Monster Rituals

Monster RitualsSometimes, a monster’s just a bag of hit points attached to some fun attacks – the heroes roll in, spend a few perfectly enjoyable combat rounds fighting the creature, and then head on to the next encounter.

Sometimes, a monster’s a major recurring foe, a devilish nemesis whose schemes and counterschemes reverberate through the campaign, who clashes with the player characters again and again.

And here’s the tricky part – you don’t always know what role a monster will play in your campaign when you create it. Sometimes, a relatively minor foe – that randomly rolled manticore, or maybe Ogre Bodyguard #3 who happened to land a decisive crit on the paladin – will be elevated by circumstance into a recurring villain. (In one Temple of Elemental Evil campaign I ran, for example, a demon henchman happened to survive an encounter where the player characters slew the demon-summoner and a bunch of other minions. That demon lurked around the Village of Hommlet in disguise for months of game time, causing far more trouble for the characters using her non-combat magic than she ever could have inflicted with regular attacks).

I Never Knew He Could Do That… But I Should Have Guessed

Instead of adding lots of new rules and templates, or weighing monsters down with a stack of minor spellcasting abilities that may never come up, let’s go with a typically loose-n-thematic 13th Age approach and adapt the Ritual rules. A monster can perform a ritual powered by:

  • Giving up one of its special abilities until after the next fight with the player characters
  • A campaign loss incurred by the player characters
  • Some magical sacrifice or other way of gathering mojo (a way the characters could thwart if they act in time – the heroes learn that the evil necromancer is heading for an ancient graveyard; if they stop him from tapping the graveyard for power, they stop his ritual).

Optionally, you could also bundle a few results of 5 on Icon rolls together as permission for a monster ritual, if you can’t think of a good complications.

The key for a good Monster Ritual is keeping it thematic; the effects of the ritual should be clearly inspired by the monster’s existing abilities and attributes.

Ritual Effects

Like regular rituals, Monster Rituals aren’t direct attacks – they’re story elements. The monster might discover vital information through scrying, cast curses or charms on major Non-Player Characters, overwhelm magical defences, and other regular evil-doer stuff. If mechanical effects are warranted, consider:

  • Forcing player characters to make skill checks/employ their own rituals to overcome an obstacle (“the troglodyte shaman’s conjured up a stinking fog! How do we get past?”)
  • Summoning minions, making the next fight a bit harder (“oh no! The necromancer’s called up a bunch of wraiths!”)
  • Preventing the player characters from using one of their magic items or go-to abilities (“Nay! The demon has cursed my magic armour and now it burns with the flames of hell! I cannot wear it without burning mine own nether regions!”).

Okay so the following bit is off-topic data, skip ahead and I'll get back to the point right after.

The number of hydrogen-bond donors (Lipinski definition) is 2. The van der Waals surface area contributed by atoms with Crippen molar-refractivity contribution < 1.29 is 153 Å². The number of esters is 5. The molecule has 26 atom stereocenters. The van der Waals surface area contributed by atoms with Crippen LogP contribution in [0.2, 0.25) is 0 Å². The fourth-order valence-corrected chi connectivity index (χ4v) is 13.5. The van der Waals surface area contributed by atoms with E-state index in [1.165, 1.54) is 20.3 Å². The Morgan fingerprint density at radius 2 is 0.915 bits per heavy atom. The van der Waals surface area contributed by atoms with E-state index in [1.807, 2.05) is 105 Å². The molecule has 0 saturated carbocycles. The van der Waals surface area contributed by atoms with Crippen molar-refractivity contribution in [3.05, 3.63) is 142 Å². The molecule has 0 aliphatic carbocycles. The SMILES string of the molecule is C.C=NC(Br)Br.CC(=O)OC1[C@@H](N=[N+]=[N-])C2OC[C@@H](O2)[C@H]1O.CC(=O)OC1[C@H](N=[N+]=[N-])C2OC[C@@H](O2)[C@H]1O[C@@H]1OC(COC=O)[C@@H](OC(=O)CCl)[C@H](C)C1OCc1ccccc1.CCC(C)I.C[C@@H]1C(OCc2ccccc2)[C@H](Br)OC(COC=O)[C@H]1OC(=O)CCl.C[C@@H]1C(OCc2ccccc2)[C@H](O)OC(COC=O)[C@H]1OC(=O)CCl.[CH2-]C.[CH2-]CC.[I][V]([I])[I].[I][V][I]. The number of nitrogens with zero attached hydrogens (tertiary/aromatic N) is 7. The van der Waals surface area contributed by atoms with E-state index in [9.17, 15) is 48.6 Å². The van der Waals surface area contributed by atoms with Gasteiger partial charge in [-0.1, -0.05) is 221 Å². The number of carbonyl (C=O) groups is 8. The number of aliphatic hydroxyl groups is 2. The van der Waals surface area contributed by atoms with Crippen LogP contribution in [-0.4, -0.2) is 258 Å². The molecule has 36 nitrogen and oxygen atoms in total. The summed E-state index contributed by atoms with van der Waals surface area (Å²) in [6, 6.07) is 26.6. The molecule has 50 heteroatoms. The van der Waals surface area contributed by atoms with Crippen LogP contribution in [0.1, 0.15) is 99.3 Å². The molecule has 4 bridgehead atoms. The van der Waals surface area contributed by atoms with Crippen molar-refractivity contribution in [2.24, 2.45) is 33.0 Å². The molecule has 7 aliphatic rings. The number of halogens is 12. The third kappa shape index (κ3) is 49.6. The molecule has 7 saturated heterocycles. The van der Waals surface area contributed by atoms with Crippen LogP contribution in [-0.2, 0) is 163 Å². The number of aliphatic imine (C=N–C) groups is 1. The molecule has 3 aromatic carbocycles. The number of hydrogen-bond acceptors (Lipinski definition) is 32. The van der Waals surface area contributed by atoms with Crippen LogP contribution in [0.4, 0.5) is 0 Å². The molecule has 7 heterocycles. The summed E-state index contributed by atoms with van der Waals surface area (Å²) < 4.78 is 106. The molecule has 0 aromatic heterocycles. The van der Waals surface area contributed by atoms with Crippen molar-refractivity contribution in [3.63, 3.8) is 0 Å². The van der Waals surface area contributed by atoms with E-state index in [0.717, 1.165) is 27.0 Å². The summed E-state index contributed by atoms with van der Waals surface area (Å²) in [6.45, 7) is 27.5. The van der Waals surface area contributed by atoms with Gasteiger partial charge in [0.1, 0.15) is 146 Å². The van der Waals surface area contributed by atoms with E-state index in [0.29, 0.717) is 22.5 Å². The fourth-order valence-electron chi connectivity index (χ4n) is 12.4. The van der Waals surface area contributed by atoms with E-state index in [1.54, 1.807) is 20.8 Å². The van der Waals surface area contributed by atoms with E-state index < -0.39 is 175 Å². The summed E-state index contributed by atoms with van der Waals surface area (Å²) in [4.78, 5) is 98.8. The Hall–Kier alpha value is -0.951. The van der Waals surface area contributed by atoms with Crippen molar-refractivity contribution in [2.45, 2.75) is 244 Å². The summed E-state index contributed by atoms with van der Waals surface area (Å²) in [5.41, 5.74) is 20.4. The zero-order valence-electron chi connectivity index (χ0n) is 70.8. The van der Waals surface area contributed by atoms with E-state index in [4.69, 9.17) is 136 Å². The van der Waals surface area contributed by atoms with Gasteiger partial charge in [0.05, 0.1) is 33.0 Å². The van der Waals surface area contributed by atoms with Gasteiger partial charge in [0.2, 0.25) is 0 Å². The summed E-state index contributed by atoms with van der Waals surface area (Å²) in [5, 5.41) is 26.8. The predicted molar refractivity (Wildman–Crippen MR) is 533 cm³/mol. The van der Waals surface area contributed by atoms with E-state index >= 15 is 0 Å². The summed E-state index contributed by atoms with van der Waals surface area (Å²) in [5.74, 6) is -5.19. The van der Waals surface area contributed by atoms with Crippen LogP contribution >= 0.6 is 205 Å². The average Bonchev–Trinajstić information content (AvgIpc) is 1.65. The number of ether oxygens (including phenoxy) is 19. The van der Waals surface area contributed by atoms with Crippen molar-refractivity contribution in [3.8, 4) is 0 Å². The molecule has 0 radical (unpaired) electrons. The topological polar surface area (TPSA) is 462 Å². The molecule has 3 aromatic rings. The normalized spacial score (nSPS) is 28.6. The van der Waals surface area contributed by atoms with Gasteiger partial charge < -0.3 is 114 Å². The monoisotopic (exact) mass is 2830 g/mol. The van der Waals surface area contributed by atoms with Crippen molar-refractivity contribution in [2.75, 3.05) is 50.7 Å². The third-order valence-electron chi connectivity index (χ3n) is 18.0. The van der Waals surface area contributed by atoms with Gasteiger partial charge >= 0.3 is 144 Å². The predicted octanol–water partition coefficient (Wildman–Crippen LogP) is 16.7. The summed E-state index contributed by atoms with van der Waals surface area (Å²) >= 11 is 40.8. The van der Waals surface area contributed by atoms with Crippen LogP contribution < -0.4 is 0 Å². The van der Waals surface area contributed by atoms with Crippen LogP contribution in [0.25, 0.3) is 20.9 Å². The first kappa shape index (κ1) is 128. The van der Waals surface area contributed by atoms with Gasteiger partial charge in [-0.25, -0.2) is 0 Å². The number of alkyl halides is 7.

If you do stop the players from using one of their class abilities, let them swap in another power. So, if a rival wizard uses a ritual to prevent anyone from casting confusion in his dungeon, make sure your confusion-loving player character wizard has a chance to prepare another spell to replace it.

Sample Monster Rituals

Warp-Pulse Ritual (Hungry Star): Curses a whole region with low-level psychic damage (1 point/day, but it’s enough to trigger the star’s bonus nastiness). And, of course, all those 5hp peasants are in big trouble…

Hunting Rights (Manticore): Magically reinforces the manticore’s claim on the right to hunt humans, letting it steal Emperor-relationship iconic benefits. Whenever anyone rolls a 5 or 6 on their Emperor relationship, it goes to the manticore instead, and can be used to fuel…

Poison-Bolstering Rite (Manticore): This rite protects the manticore from its own poison reservoirs trait, ensuring it doesn’t take damage from its volley of tail spikes attack.

Blackamber Summoning (Blackamber Skeleton): Conjures more Blackamber Skeleton Legionnaires, making fights in the dungeon tougher with each casting of the ritual.

Drider Curse (Drider): The blasphemous rite that turns a drow into a full-fledged drider. Unless the player characters can stop the drider from finishing the rite, they’ll face two driders instead of one!

Lightning Web (Drider): Charges regular spider-webs with dangerous electrical energy. The web-choked corridors of the dungeon are now lethal traps (DC20 to spot; 2d12 electrical damage if touched)

Frenzied Seas (Sahuagin): Infusing their own ferocity into the waves, the sahuagin ritual whips up a wild storm, forcing all sailors to make skill checks to avoid foundering.

13th Age combines the best parts of traditional d20-rolling fantasy gaming with new story-focused rules, designed so you can run the kind of game you most want to play with your group. 13th Age gives you all the tools you need to make unique characters who are immediately embedded in the setting in important ways; quickly prepare adventures based on the PCs’ backgrounds and goals; create your own monsters; fight exciting battles; and focus on what’s always been cool and fun about fantasy adventure gaming. Purchase 13th Age in print and PDF at the Pelgrane Shop.

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